What is sterilization?
Female sterilization is a permanent way to avoid pregnancy by obstructing the fallopian tubes. Sterilization is performed during either a minimally invasive procedure or during a traditional open surgery, depending on the needs of the patient. Tubal ligation or “getting your tubes tied” is often performed with a laparoscopic procedure because of faster recovery times and less risk of scarring than traditional open surgery. The non-surgical form of sterilization, known as Essure, involves the placement of small coils in the fallopian tubes. This procedure is done manually, with the doctor accessing the tubes through the vagina. Tubal ligation is very effective with the surgical options being effective immediately. Essure takes about three months to be fully effective.
Feel free to make an appointment to discuss any of these options.
Urinary incontinence — the loss of bladder control — is a common and often embarrassing problem. The severity ranges from occasionally leaking urine when you cough or sneeze to having an urge to urinate that's so sudden and strong you don't get to a toilet in time.
Though it occurs more often as people get older, urinary incontinence isn't an inevitable consequence of aging. If urinary incontinence affects your daily activities, don't hesitate to see your doctor. For most people, simple lifestyle changes or medical treatment can ease discomfort or stop urinary incontinence.
Types of urinary incontinence include:
- Stress incontinence. Urine leaks when you exert pressure on your bladder by coughing, sneezing, laughing, exercising or lifting something heavy.
- Urge incontinence. You have a sudden, intense urge to urinate followed by an involuntary loss of urine. You may need to urinate often, including throughout the night. Urge incontinence may be caused by a minor condition, such as infection, or a more-severe condition such as a neurologic disorder or diabetes.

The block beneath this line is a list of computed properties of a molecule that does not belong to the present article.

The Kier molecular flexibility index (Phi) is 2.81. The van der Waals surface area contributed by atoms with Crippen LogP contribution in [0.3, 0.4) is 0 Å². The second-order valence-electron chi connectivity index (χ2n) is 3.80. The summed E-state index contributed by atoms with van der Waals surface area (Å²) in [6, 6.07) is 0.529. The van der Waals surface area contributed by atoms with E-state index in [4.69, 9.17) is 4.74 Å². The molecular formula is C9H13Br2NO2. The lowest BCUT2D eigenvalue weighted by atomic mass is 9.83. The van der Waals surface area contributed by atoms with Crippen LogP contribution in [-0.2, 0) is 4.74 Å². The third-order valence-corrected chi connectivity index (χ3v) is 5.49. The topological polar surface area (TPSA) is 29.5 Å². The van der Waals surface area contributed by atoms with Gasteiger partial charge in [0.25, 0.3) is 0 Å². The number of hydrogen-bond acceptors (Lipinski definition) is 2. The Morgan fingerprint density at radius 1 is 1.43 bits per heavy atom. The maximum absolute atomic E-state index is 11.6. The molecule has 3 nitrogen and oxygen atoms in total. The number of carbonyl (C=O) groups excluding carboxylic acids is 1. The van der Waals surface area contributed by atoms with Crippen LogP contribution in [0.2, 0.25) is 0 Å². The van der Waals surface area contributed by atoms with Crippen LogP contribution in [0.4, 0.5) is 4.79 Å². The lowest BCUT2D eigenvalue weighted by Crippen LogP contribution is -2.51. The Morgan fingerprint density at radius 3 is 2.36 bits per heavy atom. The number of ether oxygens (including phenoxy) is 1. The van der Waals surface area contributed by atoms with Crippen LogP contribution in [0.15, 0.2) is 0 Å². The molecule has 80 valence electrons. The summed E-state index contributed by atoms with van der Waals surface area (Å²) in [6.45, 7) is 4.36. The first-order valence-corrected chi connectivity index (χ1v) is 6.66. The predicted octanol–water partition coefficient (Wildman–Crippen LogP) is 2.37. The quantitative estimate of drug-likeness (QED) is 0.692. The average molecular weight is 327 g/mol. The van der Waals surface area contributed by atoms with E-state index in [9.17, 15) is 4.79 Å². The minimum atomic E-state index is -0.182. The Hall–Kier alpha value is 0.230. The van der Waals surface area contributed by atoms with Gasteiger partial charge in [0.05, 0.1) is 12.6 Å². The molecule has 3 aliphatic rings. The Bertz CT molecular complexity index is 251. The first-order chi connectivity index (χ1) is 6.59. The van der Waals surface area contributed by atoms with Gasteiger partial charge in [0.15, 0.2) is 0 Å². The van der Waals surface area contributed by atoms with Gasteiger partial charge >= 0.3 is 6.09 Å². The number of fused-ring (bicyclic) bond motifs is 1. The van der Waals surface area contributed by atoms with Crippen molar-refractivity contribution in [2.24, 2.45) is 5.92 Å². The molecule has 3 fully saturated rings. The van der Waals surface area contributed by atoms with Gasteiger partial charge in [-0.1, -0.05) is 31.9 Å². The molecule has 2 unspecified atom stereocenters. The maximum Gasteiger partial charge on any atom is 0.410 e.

- Overflow incontinence. You experience frequent or constant dribbling of urine due to a bladder that doesn't empty completely.
- Functional incontinence. A physical or mental impairment keeps you from making it to the toilet in time. For example, if you have severe arthritis, you may not be able to unbutton your pants quickly enough.
- Mixed incontinence. You experience more than one type of urinary incontinence.
Hormone Replacement Therapy
Hormone replacement therapy (HRT) is a treatment for women who have low hormone levels, like a woman going through menopause. Menopause is the time in a woman's life when her period stops and it is considered a normal part of the aging process. In the years before and during menopause, the levels of female hormones can go up and down. This can cause symptoms such as hot flashes, night sweats, pain during sex, and vaginal dryness. For some women, the symptoms are mild, and they go away on their own. Other women take hormone replacement therapy (HRT), also called menopausal hormone therapy, to help relieve these symptoms. HRT may also protect against osteoporosis. But HRT is not for everyone. You should not use HRT if you:
- Think that you are pregnant
- Have problems with vaginal bleeding
- Have had certain kinds of cancers
- Have had a stroke or heart attack
- Have had blood clots
- Have liver disease
Taking HRT has some risks. For some women, hormone therapy may increase their chances of getting blood clots, heart attacks, strokes, breast cancer, and gallbladder disease. Certain types of HRT have a higher risk, and each woman's own risks can vary, depending upon her medical history and lifestyle. You and your health care provider need to discuss the risks and benefits for you. If you do decide to take HRT, it should be the lowest dose that helps and for the shortest time needed. You should check if you still need to take HRT every 3-6 months.
Pre & Post Menopausal Care
Pre and post-menopausal questions come up as women have symptoms and their period cycle changes. Pre-menopause (also known as perimenopause) generally occurs for women between 40 and 55 years old, but it can occur earlier. The average age for women in the United States is 52 to enter menopause. During pre-menopause, estrogen levels rise and fall unevenly. This can result in irregular periods, hot flashes, and vaginal dryness, trouble sleeping, which can last for several years until your periods stop. Perimenopause ends when a person goes for 12 months without a period. A person is considered post-menopausal after they have not had a period for more than 12 months.
We are able to assist you during this time, make an appointment and we can discuss your options.